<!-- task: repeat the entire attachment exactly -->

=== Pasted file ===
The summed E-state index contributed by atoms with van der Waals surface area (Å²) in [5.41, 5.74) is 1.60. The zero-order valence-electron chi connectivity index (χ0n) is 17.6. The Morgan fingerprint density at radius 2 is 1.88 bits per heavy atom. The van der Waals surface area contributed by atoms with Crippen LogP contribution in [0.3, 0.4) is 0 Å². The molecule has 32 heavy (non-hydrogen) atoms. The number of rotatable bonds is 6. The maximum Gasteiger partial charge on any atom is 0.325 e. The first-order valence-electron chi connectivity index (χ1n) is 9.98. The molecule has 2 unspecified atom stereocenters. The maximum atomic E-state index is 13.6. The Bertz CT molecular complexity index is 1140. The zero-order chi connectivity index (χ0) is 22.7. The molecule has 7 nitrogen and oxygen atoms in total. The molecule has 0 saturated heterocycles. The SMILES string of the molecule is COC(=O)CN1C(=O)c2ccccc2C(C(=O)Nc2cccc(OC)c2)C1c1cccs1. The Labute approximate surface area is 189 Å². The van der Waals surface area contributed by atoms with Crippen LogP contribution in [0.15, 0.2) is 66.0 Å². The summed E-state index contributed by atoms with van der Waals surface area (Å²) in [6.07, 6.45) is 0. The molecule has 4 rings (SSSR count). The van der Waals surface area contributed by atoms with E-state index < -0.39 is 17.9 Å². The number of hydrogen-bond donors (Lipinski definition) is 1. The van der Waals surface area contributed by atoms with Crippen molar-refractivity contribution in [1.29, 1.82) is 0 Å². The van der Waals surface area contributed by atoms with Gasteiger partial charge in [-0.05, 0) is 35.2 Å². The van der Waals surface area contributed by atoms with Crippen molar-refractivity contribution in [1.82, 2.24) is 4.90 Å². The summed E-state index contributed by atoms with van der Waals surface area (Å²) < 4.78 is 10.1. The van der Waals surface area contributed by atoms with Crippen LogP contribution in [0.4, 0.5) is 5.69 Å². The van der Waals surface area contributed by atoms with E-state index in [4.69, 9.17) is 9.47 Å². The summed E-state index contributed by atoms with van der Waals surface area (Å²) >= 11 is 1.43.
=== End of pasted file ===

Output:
The summed E-state index contributed by atoms with van der Waals surface area (Å²) in [5.41, 5.74) is 1.60. The zero-order valence-electron chi connectivity index (χ0n) is 17.6. The Morgan fingerprint density at radius 2 is 1.88 bits per heavy atom. The van der Waals surface area contributed by atoms with Crippen LogP contribution in [0.3, 0.4) is 0 Å². The molecule has 32 heavy (non-hydrogen) atoms. The number of rotatable bonds is 6. The maximum Gasteiger partial charge on any atom is 0.325 e. The first-order valence-electron chi connectivity index (χ1n) is 9.98. The molecule has 2 unspecified atom stereocenters. The maximum atomic E-state index is 13.6. The Bertz CT molecular complexity index is 1140. The zero-order chi connectivity index (χ0) is 22.7. The molecule has 7 nitrogen and oxygen atoms in total. The molecule has 0 saturated heterocycles. The SMILES string of the molecule is COC(=O)CN1C(=O)c2ccccc2C(C(=O)Nc2cccc(OC)c2)C1c1cccs1. The Labute approximate surface area is 189 Å². The van der Waals surface area contributed by atoms with Crippen LogP contribution in [0.15, 0.2) is 66.0 Å². The summed E-state index contributed by atoms with van der Waals surface area (Å²) in [6.07, 6.45) is 0. The molecule has 4 rings (SSSR count). The van der Waals surface area contributed by atoms with E-state index < -0.39 is 17.9 Å². The number of hydrogen-bond donors (Lipinski definition) is 1. The van der Waals surface area contributed by atoms with Crippen molar-refractivity contribution in [1.29, 1.82) is 0 Å². The van der Waals surface area contributed by atoms with Gasteiger partial charge in [-0.05, 0) is 35.2 Å². The van der Waals surface area contributed by atoms with Crippen molar-refractivity contribution in [1.82, 2.24) is 4.90 Å². The summed E-state index contributed by atoms with van der Waals surface area (Å²) < 4.78 is 10.1. The van der Waals surface area contributed by atoms with Crippen LogP contribution in [0.4, 0.5) is 5.69 Å². The van der Waals surface area contributed by atoms with E-state index in [4.69, 9.17) is 9.47 Å². The summed E-state index contributed by atoms with van der Waals surface area (Å²) >= 11 is 1.43.